WHAT IS EID UL-FITR LIKE IN EGYPT?

Muslims across the globe are always united in one activity whenever the fasting period is around – Ramadan.  You will find both young and old Muslims observing this season of holiness and spirituality.  After fasting for thirty days, the holy month ends with a period of celebration. As the first of the two canonical festivals of Islam, Eid ul-Fitr marks the end of Ramadan (the holy fasting season).

Eid ul-fitr in Egypt is a time of private visits and hospitable receptions when friends visit one another, gifts are presented, and new clothes are worn. This season is always marked as a public holiday, as it is indeed a season to relish for Muslims. But what is Eid ul-fitr like in Egypt? Here are some interesting facts about what to expect when you go to celebrate your end of Ramadan in Egypt.

EID UL-FITR IN EGYPT

Eid ul-Fitr is one of the biggest celebrations in Egypt.  In fact, it is a three day holiday in Egypt. The word Eid (from the Arabic language) implies celebration, feast, and recurring joy but to Egyptians, this word rings more than just bells.  If you were to mention the word Eid to any Egyptian, he would respond with a sense of delight, reflecting a heart full of joy as if he were still a child.

Ramadan in Egypt

Officially marking the end of Ramadan, which is the period of fasting, Eid al-Fitr is commended with energy all through the Muslim world, and Egypt is no exception.  You will find some of the eateries and bistros of Cairo continue to give sustenance to guests who don’t share their faith; however many close early or even completely during the day, to guarantee that staff return home so they can break their fast at sunset.  After dark, the streets are filled up with people who are prepared to satiate themselves on delectable dishes, following a late evening of extra prayers and more eating.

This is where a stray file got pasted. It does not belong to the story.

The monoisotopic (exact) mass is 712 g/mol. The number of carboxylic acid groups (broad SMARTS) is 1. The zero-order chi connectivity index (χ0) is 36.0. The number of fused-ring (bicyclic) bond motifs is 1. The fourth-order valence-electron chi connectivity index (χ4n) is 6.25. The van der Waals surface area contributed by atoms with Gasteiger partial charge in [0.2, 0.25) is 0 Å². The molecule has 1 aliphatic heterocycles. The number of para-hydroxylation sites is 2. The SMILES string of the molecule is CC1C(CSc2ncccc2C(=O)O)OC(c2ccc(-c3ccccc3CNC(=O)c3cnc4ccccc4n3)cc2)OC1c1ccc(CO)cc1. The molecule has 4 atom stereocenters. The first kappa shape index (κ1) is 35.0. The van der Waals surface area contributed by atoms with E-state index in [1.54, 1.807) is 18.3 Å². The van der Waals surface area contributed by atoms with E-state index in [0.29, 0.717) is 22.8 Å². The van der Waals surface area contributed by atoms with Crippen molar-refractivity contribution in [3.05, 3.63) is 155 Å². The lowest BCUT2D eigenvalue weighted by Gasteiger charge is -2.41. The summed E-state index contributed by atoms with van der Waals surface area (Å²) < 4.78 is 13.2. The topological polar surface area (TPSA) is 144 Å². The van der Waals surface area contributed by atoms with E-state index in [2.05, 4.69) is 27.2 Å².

What are the most noticeable events during Eid ul-fitr in Egypt?

  • Families gather and come together to cook and eat various Egyptian delicacies. The most common one is the “Kahk”. Kahk are cookies filled with nuts and covered with powdery sugar.
  • Crowded scenes and large lines of Kahk buyers will be seen at various spots of the city (at the bakeries) in the last few days of Ramadan, before Eid ul-fitr has even started.
  • Be prepared to say and receive a lot of “Eid Mubarak” at the end of Ramadan, if you want to celebrate your Eid ul-Fitr in Egypt. This is a general greeting you hear everywhere you go in the country.
  • If you enjoy large crowds, be sure to visit public places like parks, gardens, beaches, and cinemas. Crowds flock to these locations more than usual during the holiday.  During Eid ul-fitr in Egypt, families spend the first day of the holiday visiting and receiving guests but on the last two days, it is all about outings and hang-outs in Egypt.
  • Don’t be surprised if you see kids donning new dresses and attires throughout these three days. Everyone loves wearing their new clothes for Eid!
  • Many people spend the day cruising on the River Nile.

The first day of Eid is primarily about family. Children receive gifts, usually new clothing and a gift of cash known as Eidyah.  Family members travel from far and wide to be together, and women may also be given thoughtful gifts to mark the occasion by their loved ones. Lunch is the main meal for families on this day, usually consisting of delicately spiced rice, fish, meat, and salad dishes. Eid falls on the first day of the new moon and is an official open occasion in Egypt.  All schools, government workplaces, and colleges are closed during this time.  In case you’re arranging a visit to Cairo during Eid al-Fitr, remember that a few cafés and stores might be closed also, albeit all touristic destinations should be open.  This is likewise an incredible time to plan multi-day of shopping, since Cairo’s primary business regions make the most of their least jam-packed days of the year while occupants invest energy at home with their families.

Many Egyptian families take to the streets to enjoy celebrating with their local community, with mobile carnivals, performers, and storytellers keeping the crowd enraptured with traditional folktales. The streets are often lit up with lanterns and other festive decorations, so whether you’re outside enjoying the atmosphere or attending a family celebration, you’re guaranteed a memorable and magical time.

Egypt is undoubtedly one of the best places in the world where you can enjoy your end of Ramadan celebrations as well as celebrate in ways that will make you marvel for years to come. Are you a Muslim looking to travel to an Islamic state to celebrate the next Eid ul-fitr? Look no further than Egypt because Eid ul-fitr in Egypt is, without a doubt, one of the most amazing experiences you will experience.